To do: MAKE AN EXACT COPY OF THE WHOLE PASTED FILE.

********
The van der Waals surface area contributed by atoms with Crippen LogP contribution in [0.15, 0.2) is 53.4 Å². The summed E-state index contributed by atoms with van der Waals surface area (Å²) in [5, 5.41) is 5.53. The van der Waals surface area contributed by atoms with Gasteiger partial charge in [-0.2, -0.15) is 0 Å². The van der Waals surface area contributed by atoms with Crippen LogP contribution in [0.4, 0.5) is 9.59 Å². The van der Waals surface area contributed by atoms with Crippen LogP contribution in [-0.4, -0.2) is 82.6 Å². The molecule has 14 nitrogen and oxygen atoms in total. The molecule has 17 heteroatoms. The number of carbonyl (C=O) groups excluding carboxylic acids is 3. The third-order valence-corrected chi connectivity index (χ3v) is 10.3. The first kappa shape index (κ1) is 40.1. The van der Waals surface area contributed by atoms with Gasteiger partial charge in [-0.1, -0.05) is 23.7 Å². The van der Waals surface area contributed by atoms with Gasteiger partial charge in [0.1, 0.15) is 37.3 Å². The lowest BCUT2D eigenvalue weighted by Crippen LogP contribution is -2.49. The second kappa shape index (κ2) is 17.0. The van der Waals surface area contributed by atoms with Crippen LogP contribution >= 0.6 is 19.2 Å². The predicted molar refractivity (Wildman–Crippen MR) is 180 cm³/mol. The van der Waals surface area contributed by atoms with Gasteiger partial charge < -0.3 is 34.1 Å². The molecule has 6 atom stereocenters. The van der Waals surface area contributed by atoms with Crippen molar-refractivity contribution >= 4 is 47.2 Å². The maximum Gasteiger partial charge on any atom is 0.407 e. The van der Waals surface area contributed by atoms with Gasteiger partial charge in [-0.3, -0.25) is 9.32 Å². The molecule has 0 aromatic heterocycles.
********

The van der Waals surface area contributed by atoms with Crippen LogP contribution in [0.15, 0.2) is 53.4 Å². The summed E-state index contributed by atoms with van der Waals surface area (Å²) in [5, 5.41) is 5.53. The van der Waals surface area contributed by atoms with Gasteiger partial charge in [-0.2, -0.15) is 0 Å². The van der Waals surface area contributed by atoms with Crippen LogP contribution in [0.4, 0.5) is 9.59 Å². The van der Waals surface area contributed by atoms with Crippen LogP contribution in [-0.4, -0.2) is 82.6 Å². The molecule has 14 nitrogen and oxygen atoms in total. The molecule has 17 heteroatoms. The number of carbonyl (C=O) groups excluding carboxylic acids is 3. The third-order valence-corrected chi connectivity index (χ3v) is 10.3. The first kappa shape index (κ1) is 40.1. The van der Waals surface area contributed by atoms with Gasteiger partial charge in [-0.1, -0.05) is 23.7 Å². The van der Waals surface area contributed by atoms with Gasteiger partial charge in [0.1, 0.15) is 37.3 Å². The lowest BCUT2D eigenvalue weighted by Crippen LogP contribution is -2.49. The second kappa shape index (κ2) is 17.0. The van der Waals surface area contributed by atoms with Crippen LogP contribution >= 0.6 is 19.2 Å². The predicted molar refractivity (Wildman–Crippen MR) is 180 cm³/mol. The van der Waals surface area contributed by atoms with Gasteiger partial charge < -0.3 is 34.1 Å². The molecule has 6 atom stereocenters. The van der Waals surface area contributed by atoms with Crippen molar-refractivity contribution >= 4 is 47.2 Å². The maximum Gasteiger partial charge on any atom is 0.407 e. The van der Waals surface area contributed by atoms with Gasteiger partial charge in [-0.3, -0.25) is 9.32 Å². The molecule has 0 aromatic heterocycles.